“A Woman’s Honor”
In Europe in the 1920’s, when everybody suddenly discovered they were “modern,” my mother was importuned by a young man to be “modern” in the way of most interest to him. When her answer was negative, he protested, “You put such a price on yourself!”
“You have the price you put on yourself,” she rejoined.
Things haven’t changed that much. The influential minds today still don’t encourage women to price their favors high. (I am referring to all the kinds of surrender, including mental surrender – not just the sexual kind.)
(1) We’ve been assured, by certain anthropologists, that in the prelapsarian South Sea islands, in Samoa, to name one island, virginity is not a pricey item at all. Not valued, and yet the Samoans are, or were, less uptight and neurotic than we seem to be.
(2) We’ve been assured by Dr. Sigmund Freud of the correlation between mental disorders and sexual repression.
(3) We’ve been urged by the sociobiologists to acknowledge respectfully the male instinct to share DNA with as many females as possible.
(4) We’ve been warned by the existentialists against the “bad faith” of trying to ornament the body’s naked urges with the trappings of courtship. Courtship is so yesterday!
(5) We’ve been encouraged by the post-moderns to adopt stratagems that will be “transgressive” with regard to the established norms, which, they tell us, cloak the transfer of power from the unconscious oppressed to their cunningly conscious oppressors.
Is there anything questionable in all these recommendations from the best and the brightest?
Re Samoa: Anthropologist Derek Freeman has revisited Samoa. Margaret Mead was misinformed. Samoans place an excruciatingly high value on virginity. Not Mead’s fault. The young girls who were her informants were practicing a local custom we can call “putting on the anthropologist.”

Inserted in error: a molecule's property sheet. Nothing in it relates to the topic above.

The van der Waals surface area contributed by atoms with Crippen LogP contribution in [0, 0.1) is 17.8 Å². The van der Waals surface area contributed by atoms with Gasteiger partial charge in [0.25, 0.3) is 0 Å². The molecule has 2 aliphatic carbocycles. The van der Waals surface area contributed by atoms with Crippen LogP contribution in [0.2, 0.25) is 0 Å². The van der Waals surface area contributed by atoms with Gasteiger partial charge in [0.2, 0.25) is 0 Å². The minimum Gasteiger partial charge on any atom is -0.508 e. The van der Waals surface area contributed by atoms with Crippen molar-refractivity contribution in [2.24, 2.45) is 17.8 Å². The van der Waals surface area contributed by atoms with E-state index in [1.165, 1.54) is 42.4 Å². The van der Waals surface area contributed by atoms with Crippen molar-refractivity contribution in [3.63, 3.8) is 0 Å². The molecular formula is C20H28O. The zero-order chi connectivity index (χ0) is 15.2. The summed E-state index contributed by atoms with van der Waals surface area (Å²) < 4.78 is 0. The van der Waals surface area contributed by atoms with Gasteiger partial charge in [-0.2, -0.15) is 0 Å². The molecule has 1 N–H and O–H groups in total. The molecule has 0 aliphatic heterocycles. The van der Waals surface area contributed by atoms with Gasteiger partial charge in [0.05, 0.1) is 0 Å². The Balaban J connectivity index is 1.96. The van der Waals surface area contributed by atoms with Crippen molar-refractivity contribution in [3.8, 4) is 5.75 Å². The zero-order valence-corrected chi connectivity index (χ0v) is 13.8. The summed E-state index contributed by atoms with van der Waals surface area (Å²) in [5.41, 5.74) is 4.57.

Re Freud: As James Baldwin once noted, reacting to Norman Mailer’s cult of the Breakthrough Orgasm: “Where I came from, people had orgasms all the time and they still cut each other up on a Saturday night.”
Re the sociobiologists: any man who wants to take you to bed on account of his species needs, doesn’t need you.
Re the existentialists: the woman who – for the sake of avoiding phoniness or acquiring instant “authenticity” – allows an applicant for her favors to dispense with the courtship preliminaries, has given that applicant permission to dodge any and all tests of character or intentions. Hey, existentialists: I was born in the dark but it wasn’t last night. Not recommended.
Re the post-moderns: this seems mostly an academic category, but of course it has spillover into the culture more generally. The “ transgressive” move fails to shock; there’s been too much of it. It seems parasitic on the norms it would violate (if anyone still remembers what those were). To that extent, it’s got to be derivative, which means relatively shallow. Question for the post-moderns: Are all the great works of human designing just distractions from power relations? To suppose that is to drain oneself of one’s own power to do some great works oneself one day.
What do theoretical moves 1 through 5 have in common? They claim to know you and me better than we know ourselves. They hurry us. They crowd us. And they all offer smooth opening lines for predators.
Mom was right. “You have the price you put on yourself.” Sooner or later (nowadays it’s generally later) we learn that, and we raise the price.
Honor in a woman must depend on her finding her own footing in life, exercising her own best judgment, basing it increasingly on what — by trial and error, by comparing experiences, reading and reflection — she has learned and made her own.
To do this, women must not be crowded and rushed. There needs to be a certain distance between our own selves and the selves of others, so that we can figure out what is real and valuable and what isn’t.
There must be space and time, for the honor we pay ourselves to have play.